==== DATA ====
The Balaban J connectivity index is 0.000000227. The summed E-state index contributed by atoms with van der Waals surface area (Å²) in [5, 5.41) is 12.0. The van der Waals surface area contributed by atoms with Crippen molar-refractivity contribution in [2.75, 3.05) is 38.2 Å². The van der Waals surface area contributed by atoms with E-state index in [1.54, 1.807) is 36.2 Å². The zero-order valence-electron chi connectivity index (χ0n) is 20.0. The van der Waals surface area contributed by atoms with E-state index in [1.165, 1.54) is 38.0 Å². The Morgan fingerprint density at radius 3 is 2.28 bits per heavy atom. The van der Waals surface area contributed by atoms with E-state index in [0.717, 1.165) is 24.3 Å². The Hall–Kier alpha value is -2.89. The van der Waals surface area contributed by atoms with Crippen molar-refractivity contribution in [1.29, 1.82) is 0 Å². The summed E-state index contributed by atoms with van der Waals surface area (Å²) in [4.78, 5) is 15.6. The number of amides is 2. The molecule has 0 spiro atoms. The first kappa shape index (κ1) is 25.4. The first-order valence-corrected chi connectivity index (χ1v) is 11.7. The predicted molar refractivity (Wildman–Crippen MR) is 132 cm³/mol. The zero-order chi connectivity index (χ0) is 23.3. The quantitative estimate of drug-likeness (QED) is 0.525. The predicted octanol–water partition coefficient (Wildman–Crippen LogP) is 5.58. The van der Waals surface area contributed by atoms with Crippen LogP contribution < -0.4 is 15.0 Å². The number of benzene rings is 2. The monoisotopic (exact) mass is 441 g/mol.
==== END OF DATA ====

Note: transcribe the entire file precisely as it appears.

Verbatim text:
The Balaban J connectivity index is 0.000000227. The summed E-state index contributed by atoms with van der Waals surface area (Å²) in [5, 5.41) is 12.0. The van der Waals surface area contributed by atoms with Crippen molar-refractivity contribution in [2.75, 3.05) is 38.2 Å². The van der Waals surface area contributed by atoms with E-state index in [1.54, 1.807) is 36.2 Å². The zero-order valence-electron chi connectivity index (χ0n) is 20.0. The van der Waals surface area contributed by atoms with E-state index in [1.165, 1.54) is 38.0 Å². The Morgan fingerprint density at radius 3 is 2.28 bits per heavy atom. The van der Waals surface area contributed by atoms with E-state index in [0.717, 1.165) is 24.3 Å². The Hall–Kier alpha value is -2.89. The van der Waals surface area contributed by atoms with Crippen molar-refractivity contribution in [1.29, 1.82) is 0 Å². The summed E-state index contributed by atoms with van der Waals surface area (Å²) in [4.78, 5) is 15.6. The number of amides is 2. The molecule has 0 spiro atoms. The first kappa shape index (κ1) is 25.4. The first-order valence-corrected chi connectivity index (χ1v) is 11.7. The predicted molar refractivity (Wildman–Crippen MR) is 132 cm³/mol. The zero-order chi connectivity index (χ0) is 23.3. The quantitative estimate of drug-likeness (QED) is 0.525. The predicted octanol–water partition coefficient (Wildman–Crippen LogP) is 5.58. The van der Waals surface area contributed by atoms with Crippen LogP contribution < -0.4 is 15.0 Å². The number of benzene rings is 2. The monoisotopic (exact) mass is 441 g/mol.